Values are expressed throughout the results as mean ± SD. For statistical analysis by sex at baseline (between subjects), the data were analyzed by independent t-tests where 95% confidence intervals (CIs) were determined. For the longitudinal comparison of time (within subjects), each sex was analyzed separately using a dependent t-test. The absolute value of the change in score was compared between sexes, and its significance is indicated by the 95% CI. Due to large variations in the time between testing (range: 20.8–112.7 months; 1.75–9.4 years), comparisons of the absolute change in variables between test/retest were also done relative to time elapsed. As an example, to evaluate the longitudinal changes in knee strength, force production was expressed as the percent change (%) and as the percent change per year (%·yr-1) to control for the possible confounding effects of the variation in time between tests (33). To further evaluate changes in strength among the cohorts and to determine if strength losses were greater among the oldest individuals, the subjects were separated into 2 groups (50–59 years and 60–80 years) classified by their age at initial testing and by sex, and within subjects comparisons were done by dependent t-tests, whereas the change in variable scores between sex or age were compared by independent t-test. Pearson-product correlations between the change scores were also completed that help determine the variables used in the stepwise multiple regression analysis. All statistics were carried out via Statistical Package for Social Sciences software (IBM v 19.0, Chicago, IL, USA), and significance was set a priori at p < 0.05.
Descriptive and training variables are located in Table 1, whereas the strength values for the 59 men and 35 women can be seen in Table 2. There were no significant differences between initial age at baseline between the men and women, whereas the men had greater total body weight (p = 0.001), height (p = 0.001), fat-free mass (p = 0.001), and less percent body fat (p = 0.001) than the women at the time of initial testing. At baseline, men had a higher V[Combining Dot Above]O2 (p = 0.001) and had been training longer (p = 0.001) than the women, although their training volume was similar (p = 0.16) due to large variability in training distances. Men also had greater isometric extension (p = 0.001), isometric flexion (p = 0.001), and peak concentric isokinetic knee strength (p = 0.001) than women, as measured during their initial evaluations. The hamstrings-to-quadriceps ratio was not statistically different in the men and women during initial testing.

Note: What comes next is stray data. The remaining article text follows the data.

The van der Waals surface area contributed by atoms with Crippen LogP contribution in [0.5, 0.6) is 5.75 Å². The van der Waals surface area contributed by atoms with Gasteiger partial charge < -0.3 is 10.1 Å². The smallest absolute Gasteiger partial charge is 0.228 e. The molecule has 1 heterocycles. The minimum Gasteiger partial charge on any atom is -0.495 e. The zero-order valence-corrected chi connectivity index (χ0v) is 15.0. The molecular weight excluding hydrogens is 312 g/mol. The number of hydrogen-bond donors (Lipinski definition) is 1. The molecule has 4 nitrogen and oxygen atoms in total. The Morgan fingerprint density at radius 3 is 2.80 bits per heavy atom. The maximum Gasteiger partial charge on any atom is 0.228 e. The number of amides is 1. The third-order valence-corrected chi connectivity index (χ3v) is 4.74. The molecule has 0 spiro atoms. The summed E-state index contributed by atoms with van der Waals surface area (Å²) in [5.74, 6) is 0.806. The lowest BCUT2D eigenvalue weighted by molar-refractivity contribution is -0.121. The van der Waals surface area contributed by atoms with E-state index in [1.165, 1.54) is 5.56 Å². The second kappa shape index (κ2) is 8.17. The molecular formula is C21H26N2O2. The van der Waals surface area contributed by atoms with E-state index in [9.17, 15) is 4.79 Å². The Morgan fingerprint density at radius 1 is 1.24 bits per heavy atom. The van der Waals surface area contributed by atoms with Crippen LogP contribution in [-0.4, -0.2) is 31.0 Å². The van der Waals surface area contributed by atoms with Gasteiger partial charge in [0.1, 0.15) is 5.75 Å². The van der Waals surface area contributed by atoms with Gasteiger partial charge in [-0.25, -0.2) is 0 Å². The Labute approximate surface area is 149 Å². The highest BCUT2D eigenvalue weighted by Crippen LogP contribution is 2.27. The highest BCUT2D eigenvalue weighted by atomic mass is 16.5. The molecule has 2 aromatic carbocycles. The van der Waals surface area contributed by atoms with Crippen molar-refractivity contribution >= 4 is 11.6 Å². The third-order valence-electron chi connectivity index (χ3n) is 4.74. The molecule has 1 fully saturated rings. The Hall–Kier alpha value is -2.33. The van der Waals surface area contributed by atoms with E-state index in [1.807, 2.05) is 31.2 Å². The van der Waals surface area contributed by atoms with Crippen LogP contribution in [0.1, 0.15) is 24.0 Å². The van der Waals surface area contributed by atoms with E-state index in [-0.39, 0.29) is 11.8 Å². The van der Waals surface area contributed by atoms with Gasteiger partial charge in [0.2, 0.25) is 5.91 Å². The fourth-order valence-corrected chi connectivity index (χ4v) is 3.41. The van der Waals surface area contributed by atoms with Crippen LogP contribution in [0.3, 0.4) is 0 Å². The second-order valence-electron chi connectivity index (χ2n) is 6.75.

Longitudinal changes in descriptive variables and training indices over the study in the men and women can be observed in Table 1. The time between visits was 57.9 ± 23.9 months (4.8 years) in the men and 56.9 ± 23.8 months (4.7 years) for the women, and there was no statistical difference in the duration from test to retest (95% CI: −9.8 to 10.5 months) between the men and women. There was a small but significant decline in height although body weight increased in both sexes. The increase in body fat did not reach statistical significance in either sex although there was no appreciable loss or significant changes in fat-free mass. There were significant declines in both absolute (L·min−1) and relative (ml·kg−1·min−1) V[Combining Dot Above]O2 max and training distance (km·wk−1) and frequency (d·wk−1) in both the men and women between test and retest (Table 1). However, the longitudinal changes in the absolute value of these descriptive and training variables over the follow-up period were not statistically different between the men and women (data not shown); suggesting the rate of loss was not different between the sexes.
Longitudinal changes in strength values over the study period in the men and women are located in Table 2. Peak isometric knee flexion muscle strength (hamstrings) declined significantly in both the men (≈20 Nm) and women (≈15 Nm) at all 3 angles measured (15, 30, and 45 degrees; Table 1) over time, although the mean loss in flexion strength was not statistically different between the men and women. This loss in flexion strength amounted to 3–4% per year (12–18% total) in both the men and women (Table 3). Peak isometric knee extension muscle strength (quadriceps) also declined significantly in both men (≈50 Nm) and women (≈30 Nm) at all 3 angles (60, 45, and 30 degrees), with the men losing significantly more knee extension strength (Nm) than the women (95% CI between sex: −39.8, −10.1 Nm at 60-degree angle, −40.0, −12.3 Nm at 45-degree angle, and −28.6, −3.4 Nm 30-degree angle). The loss in extension strength amounted to 4–5% per year (20–25% total) in the men and women (Table 3). The rate of loss in the absolute (%) or annualized (%·yr−1) change in isometric strength loss was not significantly different between the men and women for either flexion or extension (Table 3). The change in peak isometric leg flexion strength (15-degree angle) was significantly correlated (r = 0.50; p = 0.001) with the change in isometric leg extension strength (60-degree angle) among the combined group of men and women. A stepwise linear regression demonstrated that only the change in age (or passage of time) explained the loss in peak isometric leg extension strength (r = 0.30; F = 6.91, p = 0.011), whereas the change in fat-free mass or distance run per week (km·wk−1) were excluded from the analysis.